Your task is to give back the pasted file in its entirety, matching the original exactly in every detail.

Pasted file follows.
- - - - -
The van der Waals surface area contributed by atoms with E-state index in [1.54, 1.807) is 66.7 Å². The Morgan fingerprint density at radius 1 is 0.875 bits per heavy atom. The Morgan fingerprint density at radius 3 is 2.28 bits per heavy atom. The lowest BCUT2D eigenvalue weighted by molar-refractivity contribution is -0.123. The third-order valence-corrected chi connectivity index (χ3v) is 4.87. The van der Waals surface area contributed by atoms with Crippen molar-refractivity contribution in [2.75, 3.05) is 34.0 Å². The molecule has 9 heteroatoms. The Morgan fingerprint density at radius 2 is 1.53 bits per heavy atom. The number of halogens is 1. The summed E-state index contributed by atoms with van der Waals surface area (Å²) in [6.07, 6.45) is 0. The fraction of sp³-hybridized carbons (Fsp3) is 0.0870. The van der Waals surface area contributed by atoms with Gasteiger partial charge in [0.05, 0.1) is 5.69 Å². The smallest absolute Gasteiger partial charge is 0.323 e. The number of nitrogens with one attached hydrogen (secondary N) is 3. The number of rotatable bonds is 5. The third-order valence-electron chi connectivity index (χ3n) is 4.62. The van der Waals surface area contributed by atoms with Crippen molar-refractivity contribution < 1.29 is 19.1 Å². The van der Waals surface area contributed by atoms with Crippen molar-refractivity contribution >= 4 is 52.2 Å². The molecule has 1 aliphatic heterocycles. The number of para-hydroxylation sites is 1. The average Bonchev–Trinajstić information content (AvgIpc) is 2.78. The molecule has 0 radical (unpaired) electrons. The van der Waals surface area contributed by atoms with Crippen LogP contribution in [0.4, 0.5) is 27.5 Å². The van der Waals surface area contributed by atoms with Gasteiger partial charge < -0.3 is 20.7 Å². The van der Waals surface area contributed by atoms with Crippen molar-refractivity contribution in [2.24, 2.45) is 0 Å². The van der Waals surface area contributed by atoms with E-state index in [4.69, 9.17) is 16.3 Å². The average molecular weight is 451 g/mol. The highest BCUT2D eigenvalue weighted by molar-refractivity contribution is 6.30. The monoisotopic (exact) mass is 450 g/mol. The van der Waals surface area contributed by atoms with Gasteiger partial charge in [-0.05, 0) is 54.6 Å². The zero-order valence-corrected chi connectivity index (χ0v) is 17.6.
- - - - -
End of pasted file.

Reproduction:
The van der Waals surface area contributed by atoms with E-state index in [1.54, 1.807) is 66.7 Å². The Morgan fingerprint density at radius 1 is 0.875 bits per heavy atom. The Morgan fingerprint density at radius 3 is 2.28 bits per heavy atom. The lowest BCUT2D eigenvalue weighted by molar-refractivity contribution is -0.123. The third-order valence-corrected chi connectivity index (χ3v) is 4.87. The van der Waals surface area contributed by atoms with Crippen molar-refractivity contribution in [2.75, 3.05) is 34.0 Å². The molecule has 9 heteroatoms. The Morgan fingerprint density at radius 2 is 1.53 bits per heavy atom. The number of halogens is 1. The summed E-state index contributed by atoms with van der Waals surface area (Å²) in [6.07, 6.45) is 0. The fraction of sp³-hybridized carbons (Fsp3) is 0.0870. The van der Waals surface area contributed by atoms with Gasteiger partial charge in [0.05, 0.1) is 5.69 Å². The smallest absolute Gasteiger partial charge is 0.323 e. The number of nitrogens with one attached hydrogen (secondary N) is 3. The number of rotatable bonds is 5. The third-order valence-electron chi connectivity index (χ3n) is 4.62. The van der Waals surface area contributed by atoms with Crippen molar-refractivity contribution < 1.29 is 19.1 Å². The van der Waals surface area contributed by atoms with Crippen molar-refractivity contribution >= 4 is 52.2 Å². The molecule has 1 aliphatic heterocycles. The number of para-hydroxylation sites is 1. The average Bonchev–Trinajstić information content (AvgIpc) is 2.78. The molecule has 0 radical (unpaired) electrons. The van der Waals surface area contributed by atoms with Crippen LogP contribution in [0.4, 0.5) is 27.5 Å². The van der Waals surface area contributed by atoms with Gasteiger partial charge < -0.3 is 20.7 Å². The van der Waals surface area contributed by atoms with Crippen molar-refractivity contribution in [2.24, 2.45) is 0 Å². The van der Waals surface area contributed by atoms with E-state index in [4.69, 9.17) is 16.3 Å². The average molecular weight is 451 g/mol. The highest BCUT2D eigenvalue weighted by molar-refractivity contribution is 6.30. The monoisotopic (exact) mass is 450 g/mol. The van der Waals surface area contributed by atoms with Gasteiger partial charge in [-0.05, 0) is 54.6 Å². The zero-order valence-corrected chi connectivity index (χ0v) is 17.6.